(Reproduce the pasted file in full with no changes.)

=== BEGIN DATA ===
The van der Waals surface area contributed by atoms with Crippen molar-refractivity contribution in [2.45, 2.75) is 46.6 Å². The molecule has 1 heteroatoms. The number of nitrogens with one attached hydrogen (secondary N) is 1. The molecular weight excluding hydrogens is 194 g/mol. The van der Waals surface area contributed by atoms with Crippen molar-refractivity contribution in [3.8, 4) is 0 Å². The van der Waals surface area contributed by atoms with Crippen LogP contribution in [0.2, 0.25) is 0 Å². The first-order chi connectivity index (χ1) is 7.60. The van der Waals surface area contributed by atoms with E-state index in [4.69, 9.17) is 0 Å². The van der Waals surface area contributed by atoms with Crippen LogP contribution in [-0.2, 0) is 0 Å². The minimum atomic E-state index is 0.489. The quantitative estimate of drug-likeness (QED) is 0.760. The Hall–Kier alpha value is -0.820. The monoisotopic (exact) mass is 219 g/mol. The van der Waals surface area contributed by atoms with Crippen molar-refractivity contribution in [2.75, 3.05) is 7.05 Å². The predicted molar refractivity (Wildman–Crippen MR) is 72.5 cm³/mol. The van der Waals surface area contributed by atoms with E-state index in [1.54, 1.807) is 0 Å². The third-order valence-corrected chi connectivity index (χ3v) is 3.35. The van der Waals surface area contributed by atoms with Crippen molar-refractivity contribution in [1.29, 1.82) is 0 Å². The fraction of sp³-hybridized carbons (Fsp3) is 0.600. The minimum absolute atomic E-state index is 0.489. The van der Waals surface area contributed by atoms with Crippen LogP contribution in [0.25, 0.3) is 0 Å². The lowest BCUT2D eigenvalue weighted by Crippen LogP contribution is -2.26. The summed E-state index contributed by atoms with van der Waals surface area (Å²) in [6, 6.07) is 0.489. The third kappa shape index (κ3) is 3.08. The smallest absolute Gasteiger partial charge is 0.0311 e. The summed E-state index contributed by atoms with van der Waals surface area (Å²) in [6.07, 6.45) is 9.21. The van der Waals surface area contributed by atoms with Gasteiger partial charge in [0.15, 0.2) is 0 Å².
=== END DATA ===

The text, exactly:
The van der Waals surface area contributed by atoms with Crippen molar-refractivity contribution in [2.45, 2.75) is 46.6 Å². The molecule has 1 heteroatoms. The number of nitrogens with one attached hydrogen (secondary N) is 1. The molecular weight excluding hydrogens is 194 g/mol. The van der Waals surface area contributed by atoms with Crippen molar-refractivity contribution in [3.8, 4) is 0 Å². The van der Waals surface area contributed by atoms with Crippen LogP contribution in [0.2, 0.25) is 0 Å². The first-order chi connectivity index (χ1) is 7.60. The van der Waals surface area contributed by atoms with E-state index in [4.69, 9.17) is 0 Å². The van der Waals surface area contributed by atoms with Crippen LogP contribution in [-0.2, 0) is 0 Å². The minimum atomic E-state index is 0.489. The quantitative estimate of drug-likeness (QED) is 0.760. The Hall–Kier alpha value is -0.820. The monoisotopic (exact) mass is 219 g/mol. The van der Waals surface area contributed by atoms with Crippen molar-refractivity contribution in [2.75, 3.05) is 7.05 Å². The predicted molar refractivity (Wildman–Crippen MR) is 72.5 cm³/mol. The van der Waals surface area contributed by atoms with E-state index in [1.54, 1.807) is 0 Å². The third-order valence-corrected chi connectivity index (χ3v) is 3.35. The van der Waals surface area contributed by atoms with Crippen molar-refractivity contribution in [1.29, 1.82) is 0 Å². The fraction of sp³-hybridized carbons (Fsp3) is 0.600. The minimum absolute atomic E-state index is 0.489. The van der Waals surface area contributed by atoms with Crippen LogP contribution in [0.25, 0.3) is 0 Å². The lowest BCUT2D eigenvalue weighted by Crippen LogP contribution is -2.26. The summed E-state index contributed by atoms with van der Waals surface area (Å²) in [6, 6.07) is 0.489. The third kappa shape index (κ3) is 3.08. The smallest absolute Gasteiger partial charge is 0.0311 e. The summed E-state index contributed by atoms with van der Waals surface area (Å²) in [6.07, 6.45) is 9.21. The van der Waals surface area contributed by atoms with Gasteiger partial charge in [0.15, 0.2) is 0 Å².